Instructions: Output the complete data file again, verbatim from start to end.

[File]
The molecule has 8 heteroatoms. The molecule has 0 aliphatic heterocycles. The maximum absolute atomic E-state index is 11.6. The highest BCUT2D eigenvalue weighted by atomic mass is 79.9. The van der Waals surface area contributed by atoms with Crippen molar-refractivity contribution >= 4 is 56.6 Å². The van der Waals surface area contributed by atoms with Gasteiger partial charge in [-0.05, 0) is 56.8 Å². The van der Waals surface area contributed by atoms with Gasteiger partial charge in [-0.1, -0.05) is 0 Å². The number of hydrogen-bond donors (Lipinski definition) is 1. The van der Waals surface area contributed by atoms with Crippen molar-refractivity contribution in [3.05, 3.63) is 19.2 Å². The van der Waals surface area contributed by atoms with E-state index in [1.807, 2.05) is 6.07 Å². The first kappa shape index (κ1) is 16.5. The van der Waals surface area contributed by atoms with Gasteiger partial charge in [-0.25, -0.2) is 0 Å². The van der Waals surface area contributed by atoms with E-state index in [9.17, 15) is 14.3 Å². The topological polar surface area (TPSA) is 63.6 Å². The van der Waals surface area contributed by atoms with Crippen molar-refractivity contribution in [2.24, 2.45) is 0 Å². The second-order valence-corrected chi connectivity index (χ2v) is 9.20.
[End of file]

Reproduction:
The molecule has 8 heteroatoms. The molecule has 0 aliphatic heterocycles. The maximum absolute atomic E-state index is 11.6. The highest BCUT2D eigenvalue weighted by atomic mass is 79.9. The van der Waals surface area contributed by atoms with Crippen molar-refractivity contribution >= 4 is 56.6 Å². The van der Waals surface area contributed by atoms with Gasteiger partial charge in [-0.05, 0) is 56.8 Å². The van der Waals surface area contributed by atoms with Gasteiger partial charge in [-0.1, -0.05) is 0 Å². The number of hydrogen-bond donors (Lipinski definition) is 1. The van der Waals surface area contributed by atoms with Crippen molar-refractivity contribution in [3.05, 3.63) is 19.2 Å². The van der Waals surface area contributed by atoms with E-state index in [1.807, 2.05) is 6.07 Å². The first kappa shape index (κ1) is 16.5. The van der Waals surface area contributed by atoms with Gasteiger partial charge in [-0.25, -0.2) is 0 Å². The van der Waals surface area contributed by atoms with E-state index in [9.17, 15) is 14.3 Å². The topological polar surface area (TPSA) is 63.6 Å². The van der Waals surface area contributed by atoms with Crippen molar-refractivity contribution in [2.24, 2.45) is 0 Å². The second-order valence-corrected chi connectivity index (χ2v) is 9.20.